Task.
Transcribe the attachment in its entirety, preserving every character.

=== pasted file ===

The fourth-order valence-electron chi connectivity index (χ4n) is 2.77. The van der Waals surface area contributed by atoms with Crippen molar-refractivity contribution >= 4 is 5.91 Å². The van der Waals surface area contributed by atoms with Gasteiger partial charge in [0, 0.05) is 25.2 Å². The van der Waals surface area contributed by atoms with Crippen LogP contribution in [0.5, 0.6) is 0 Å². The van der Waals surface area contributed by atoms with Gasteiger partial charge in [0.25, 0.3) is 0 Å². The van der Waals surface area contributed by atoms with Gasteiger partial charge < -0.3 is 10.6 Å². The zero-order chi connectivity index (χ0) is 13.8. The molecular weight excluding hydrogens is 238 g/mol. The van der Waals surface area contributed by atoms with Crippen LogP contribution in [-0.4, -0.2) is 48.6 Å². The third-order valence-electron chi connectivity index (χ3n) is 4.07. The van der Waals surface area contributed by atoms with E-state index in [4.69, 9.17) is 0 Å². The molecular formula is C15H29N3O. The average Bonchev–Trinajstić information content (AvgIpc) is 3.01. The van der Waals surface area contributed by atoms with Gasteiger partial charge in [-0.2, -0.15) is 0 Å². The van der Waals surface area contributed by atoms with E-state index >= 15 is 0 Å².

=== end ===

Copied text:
The fourth-order valence-electron chi connectivity index (χ4n) is 2.77. The van der Waals surface area contributed by atoms with Crippen molar-refractivity contribution >= 4 is 5.91 Å². The van der Waals surface area contributed by atoms with Gasteiger partial charge in [0, 0.05) is 25.2 Å². The van der Waals surface area contributed by atoms with Crippen LogP contribution in [0.5, 0.6) is 0 Å². The van der Waals surface area contributed by atoms with Gasteiger partial charge in [0.25, 0.3) is 0 Å². The van der Waals surface area contributed by atoms with Gasteiger partial charge < -0.3 is 10.6 Å². The zero-order chi connectivity index (χ0) is 13.8. The molecular weight excluding hydrogens is 238 g/mol. The van der Waals surface area contributed by atoms with Crippen LogP contribution in [-0.4, -0.2) is 48.6 Å². The third-order valence-electron chi connectivity index (χ3n) is 4.07. The van der Waals surface area contributed by atoms with E-state index in [4.69, 9.17) is 0 Å². The molecular formula is C15H29N3O. The average Bonchev–Trinajstić information content (AvgIpc) is 3.01. The van der Waals surface area contributed by atoms with Gasteiger partial charge in [-0.2, -0.15) is 0 Å². The van der Waals surface area contributed by atoms with E-state index >= 15 is 0 Å².